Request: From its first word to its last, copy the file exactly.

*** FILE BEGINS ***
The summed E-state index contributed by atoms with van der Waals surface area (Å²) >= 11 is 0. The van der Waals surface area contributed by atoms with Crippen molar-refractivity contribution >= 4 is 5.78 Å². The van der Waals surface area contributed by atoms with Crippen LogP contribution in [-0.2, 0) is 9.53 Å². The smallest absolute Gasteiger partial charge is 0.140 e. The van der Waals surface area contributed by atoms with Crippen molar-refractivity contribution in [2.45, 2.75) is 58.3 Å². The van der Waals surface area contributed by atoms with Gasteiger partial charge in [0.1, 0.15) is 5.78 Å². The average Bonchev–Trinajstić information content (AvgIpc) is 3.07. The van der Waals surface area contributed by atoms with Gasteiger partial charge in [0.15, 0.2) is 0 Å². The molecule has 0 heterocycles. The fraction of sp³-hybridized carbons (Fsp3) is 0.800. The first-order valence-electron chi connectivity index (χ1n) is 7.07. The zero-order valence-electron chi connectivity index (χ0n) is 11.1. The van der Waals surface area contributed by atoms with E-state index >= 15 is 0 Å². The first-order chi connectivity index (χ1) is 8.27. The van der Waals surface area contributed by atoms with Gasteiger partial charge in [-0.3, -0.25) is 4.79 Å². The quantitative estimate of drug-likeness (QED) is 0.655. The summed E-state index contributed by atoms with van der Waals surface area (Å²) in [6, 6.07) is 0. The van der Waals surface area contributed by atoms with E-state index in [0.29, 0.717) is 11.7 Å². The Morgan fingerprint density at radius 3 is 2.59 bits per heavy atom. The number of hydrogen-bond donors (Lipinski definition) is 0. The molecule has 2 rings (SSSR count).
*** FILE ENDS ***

The summed E-state index contributed by atoms with van der Waals surface area (Å²) >= 11 is 0. The van der Waals surface area contributed by atoms with Crippen molar-refractivity contribution >= 4 is 5.78 Å². The van der Waals surface area contributed by atoms with Crippen LogP contribution in [-0.2, 0) is 9.53 Å². The smallest absolute Gasteiger partial charge is 0.140 e. The van der Waals surface area contributed by atoms with Crippen molar-refractivity contribution in [2.45, 2.75) is 58.3 Å². The van der Waals surface area contributed by atoms with Gasteiger partial charge in [0.1, 0.15) is 5.78 Å². The average Bonchev–Trinajstić information content (AvgIpc) is 3.07. The van der Waals surface area contributed by atoms with Gasteiger partial charge in [0.15, 0.2) is 0 Å². The molecule has 0 heterocycles. The fraction of sp³-hybridized carbons (Fsp3) is 0.800. The first-order valence-electron chi connectivity index (χ1n) is 7.07. The zero-order valence-electron chi connectivity index (χ0n) is 11.1. The van der Waals surface area contributed by atoms with E-state index >= 15 is 0 Å². The first-order chi connectivity index (χ1) is 8.27. The van der Waals surface area contributed by atoms with Gasteiger partial charge in [-0.3, -0.25) is 4.79 Å². The quantitative estimate of drug-likeness (QED) is 0.655. The summed E-state index contributed by atoms with van der Waals surface area (Å²) in [6, 6.07) is 0. The van der Waals surface area contributed by atoms with E-state index in [0.29, 0.717) is 11.7 Å². The Morgan fingerprint density at radius 3 is 2.59 bits per heavy atom. The number of hydrogen-bond donors (Lipinski definition) is 0. The molecule has 2 rings (SSSR count).